Biodiversity, Crown Lands Legislation Focuses on Protection of Ecosystems
Today, March 11, the Rankin government introduced the Biodiversity Act — new legislation that will preserve and protect Nova Scotia’s unique ecosystems, wild animals, plants, lakes and forests for future generations.
This new act provides a foundation to manage risks, such as invasive species or ecosystem loss and diseases, and gives the government authority to act where there are threats or where opportunities for sustainable use of biodiversity exist.
The act will serve as a toolkit for biodiversity management and provide a framework for the development of new regulations.
Originally introduced in 2019, the Biodiversity Act was revised following extensive consultations with stakeholders including environmental groups, forestry industry representatives and private landowners.
“The new act provides a solid foundation for how we manage, conserve and restore our province’s biodiversity,” said Lands and Forestry Minister Chuck Porter. “We have listened to the concerns raised about the original legislation and incorporated that feedback into this new act.”
Feedback from consultations helped improve the act in several areas, including:
- adding additional clarity to the purpose, powers, and authorities
- clarifying how and when tools such as biodiversity emergency orders and management zones can be used
- promoting innovation and enabling the creation of incentives for businesses and landowners
- clarifying the specific circumstances where compensation to landowners would be considered
- emphasizing collaboration by committing to consultation during the development of accompanying regulations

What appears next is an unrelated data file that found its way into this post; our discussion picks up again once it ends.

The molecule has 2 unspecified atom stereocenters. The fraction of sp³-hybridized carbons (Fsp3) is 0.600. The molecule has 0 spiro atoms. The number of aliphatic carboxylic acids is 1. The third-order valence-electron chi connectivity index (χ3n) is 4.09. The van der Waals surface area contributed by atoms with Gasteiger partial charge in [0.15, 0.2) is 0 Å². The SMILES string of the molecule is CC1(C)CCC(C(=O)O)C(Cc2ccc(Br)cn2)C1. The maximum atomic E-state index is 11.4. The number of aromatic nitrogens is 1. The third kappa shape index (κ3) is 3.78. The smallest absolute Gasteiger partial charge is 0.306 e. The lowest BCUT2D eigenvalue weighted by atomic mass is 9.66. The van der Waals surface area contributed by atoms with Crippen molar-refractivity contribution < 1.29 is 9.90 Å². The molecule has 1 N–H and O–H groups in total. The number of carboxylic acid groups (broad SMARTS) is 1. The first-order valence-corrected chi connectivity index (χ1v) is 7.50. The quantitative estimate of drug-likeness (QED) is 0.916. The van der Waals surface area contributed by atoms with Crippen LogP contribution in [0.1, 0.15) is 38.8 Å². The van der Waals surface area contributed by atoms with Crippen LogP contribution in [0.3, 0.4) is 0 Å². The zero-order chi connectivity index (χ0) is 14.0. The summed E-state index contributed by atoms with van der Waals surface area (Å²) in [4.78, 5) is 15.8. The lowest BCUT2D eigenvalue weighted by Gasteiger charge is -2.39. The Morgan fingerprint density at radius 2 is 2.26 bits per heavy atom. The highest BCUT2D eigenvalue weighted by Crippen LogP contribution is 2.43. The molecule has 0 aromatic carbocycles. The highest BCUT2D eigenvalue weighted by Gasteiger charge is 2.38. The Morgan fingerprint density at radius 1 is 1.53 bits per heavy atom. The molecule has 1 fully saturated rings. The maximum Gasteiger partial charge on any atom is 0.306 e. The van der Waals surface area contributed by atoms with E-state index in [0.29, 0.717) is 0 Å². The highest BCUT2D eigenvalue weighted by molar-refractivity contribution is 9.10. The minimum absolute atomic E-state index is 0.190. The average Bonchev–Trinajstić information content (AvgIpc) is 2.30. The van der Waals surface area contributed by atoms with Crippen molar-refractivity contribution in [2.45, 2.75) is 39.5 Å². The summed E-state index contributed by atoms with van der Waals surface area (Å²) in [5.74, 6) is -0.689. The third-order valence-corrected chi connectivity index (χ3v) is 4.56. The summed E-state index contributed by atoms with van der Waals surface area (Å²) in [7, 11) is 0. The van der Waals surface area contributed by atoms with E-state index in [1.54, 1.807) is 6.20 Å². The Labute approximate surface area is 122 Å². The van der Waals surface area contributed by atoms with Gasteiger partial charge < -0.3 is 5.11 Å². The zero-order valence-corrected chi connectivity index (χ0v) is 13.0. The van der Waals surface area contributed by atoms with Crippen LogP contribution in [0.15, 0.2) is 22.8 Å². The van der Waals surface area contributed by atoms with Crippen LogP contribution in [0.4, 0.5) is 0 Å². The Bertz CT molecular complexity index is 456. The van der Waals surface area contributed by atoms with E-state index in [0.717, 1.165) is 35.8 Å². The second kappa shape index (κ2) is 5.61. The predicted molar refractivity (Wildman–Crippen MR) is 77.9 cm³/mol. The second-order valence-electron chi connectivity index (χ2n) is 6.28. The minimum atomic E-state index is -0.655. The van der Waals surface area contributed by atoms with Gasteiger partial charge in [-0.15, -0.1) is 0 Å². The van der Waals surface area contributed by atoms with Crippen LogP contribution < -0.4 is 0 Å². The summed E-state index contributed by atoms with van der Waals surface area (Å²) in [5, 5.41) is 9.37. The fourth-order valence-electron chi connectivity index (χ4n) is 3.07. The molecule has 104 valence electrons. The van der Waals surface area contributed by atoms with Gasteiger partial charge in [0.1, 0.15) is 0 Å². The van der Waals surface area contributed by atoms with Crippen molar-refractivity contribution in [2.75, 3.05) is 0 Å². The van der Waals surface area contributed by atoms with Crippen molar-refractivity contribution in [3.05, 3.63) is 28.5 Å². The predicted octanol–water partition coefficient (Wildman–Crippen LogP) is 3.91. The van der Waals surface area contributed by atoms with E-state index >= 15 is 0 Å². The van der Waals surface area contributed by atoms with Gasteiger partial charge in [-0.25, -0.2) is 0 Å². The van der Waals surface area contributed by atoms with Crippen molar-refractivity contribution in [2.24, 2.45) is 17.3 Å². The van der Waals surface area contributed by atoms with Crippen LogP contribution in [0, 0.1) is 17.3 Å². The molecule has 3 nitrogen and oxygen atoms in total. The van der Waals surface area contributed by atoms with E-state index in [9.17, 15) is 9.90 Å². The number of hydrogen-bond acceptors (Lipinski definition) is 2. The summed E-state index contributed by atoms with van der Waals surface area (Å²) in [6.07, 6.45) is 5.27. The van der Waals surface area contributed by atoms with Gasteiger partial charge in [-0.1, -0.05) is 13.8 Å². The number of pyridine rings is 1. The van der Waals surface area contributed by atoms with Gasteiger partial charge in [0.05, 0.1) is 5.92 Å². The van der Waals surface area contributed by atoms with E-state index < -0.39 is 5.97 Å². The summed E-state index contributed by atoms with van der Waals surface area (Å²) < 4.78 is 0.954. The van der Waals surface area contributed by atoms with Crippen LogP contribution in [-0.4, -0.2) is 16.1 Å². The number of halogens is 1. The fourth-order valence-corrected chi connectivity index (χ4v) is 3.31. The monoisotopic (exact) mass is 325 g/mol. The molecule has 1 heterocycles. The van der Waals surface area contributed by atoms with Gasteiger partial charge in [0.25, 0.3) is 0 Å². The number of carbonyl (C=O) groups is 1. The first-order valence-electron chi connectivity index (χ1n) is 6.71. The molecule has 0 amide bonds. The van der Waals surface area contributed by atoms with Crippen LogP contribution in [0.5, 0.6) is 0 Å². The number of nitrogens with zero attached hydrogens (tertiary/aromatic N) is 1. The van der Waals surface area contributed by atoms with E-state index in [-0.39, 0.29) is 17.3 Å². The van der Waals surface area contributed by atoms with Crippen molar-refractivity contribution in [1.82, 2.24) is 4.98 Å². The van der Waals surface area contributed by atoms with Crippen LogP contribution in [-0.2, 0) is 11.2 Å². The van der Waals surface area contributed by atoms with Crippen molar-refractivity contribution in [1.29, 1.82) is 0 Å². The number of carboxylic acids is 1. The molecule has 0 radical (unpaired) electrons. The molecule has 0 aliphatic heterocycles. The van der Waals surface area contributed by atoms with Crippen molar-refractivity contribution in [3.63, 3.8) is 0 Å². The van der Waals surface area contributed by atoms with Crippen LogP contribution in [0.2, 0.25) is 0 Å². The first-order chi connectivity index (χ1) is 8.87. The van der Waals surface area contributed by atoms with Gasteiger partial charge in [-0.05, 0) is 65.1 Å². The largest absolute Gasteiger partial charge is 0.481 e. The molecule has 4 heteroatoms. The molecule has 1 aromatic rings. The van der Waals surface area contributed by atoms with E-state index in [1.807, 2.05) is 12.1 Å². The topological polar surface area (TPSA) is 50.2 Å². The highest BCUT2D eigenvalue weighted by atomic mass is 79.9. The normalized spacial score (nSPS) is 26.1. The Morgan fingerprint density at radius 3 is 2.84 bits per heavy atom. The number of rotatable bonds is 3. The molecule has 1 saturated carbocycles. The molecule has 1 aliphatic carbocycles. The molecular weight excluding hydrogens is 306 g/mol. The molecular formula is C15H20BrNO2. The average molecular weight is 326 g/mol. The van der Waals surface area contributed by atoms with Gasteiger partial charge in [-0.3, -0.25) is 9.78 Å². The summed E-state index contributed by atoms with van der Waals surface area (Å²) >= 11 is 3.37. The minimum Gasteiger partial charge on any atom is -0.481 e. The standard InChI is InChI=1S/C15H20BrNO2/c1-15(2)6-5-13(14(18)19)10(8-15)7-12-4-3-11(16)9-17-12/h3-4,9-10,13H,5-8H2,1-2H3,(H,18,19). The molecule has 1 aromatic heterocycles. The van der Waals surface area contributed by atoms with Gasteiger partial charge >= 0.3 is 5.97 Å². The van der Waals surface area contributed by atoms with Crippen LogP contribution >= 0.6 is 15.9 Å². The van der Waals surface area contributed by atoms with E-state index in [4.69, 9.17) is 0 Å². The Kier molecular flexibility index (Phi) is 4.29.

- prioritizing education and awareness on biodiversity
In addition to the Biodiversity Act, Mr. Porter introduced amendments to the Crown Lands Act, which also place priority on the sustainability and conservation of the province’s ecosystems.
These important amendments reflect the broader range of societal values and uses of public lands as recommended by Prof. William Lahey in his review of forestry practices in Nova Scotia.
The amendments align with government’s commitment to the conservation of biodiversity in the management of Crown land.
- consultations on the revised Biodiversity Act were held over the course of 2019 and 2020
- individuals and groups representing academia, environmental non-governmental organizations, large and small private landowners, Mi’kmaw organizations, biodiversity-related professional organizations and other non-governmental organizations participated in sessions held across the province
- consultations are being planned for the development of regulations
- the Biodiversity Council, established in May 2018, will continue to provide advice on the act, shifting its focus to priority areas for implementation
- amending the purpose of the Crown Lands Act is a first step in the ongoing work to review business processes for managing Crown lands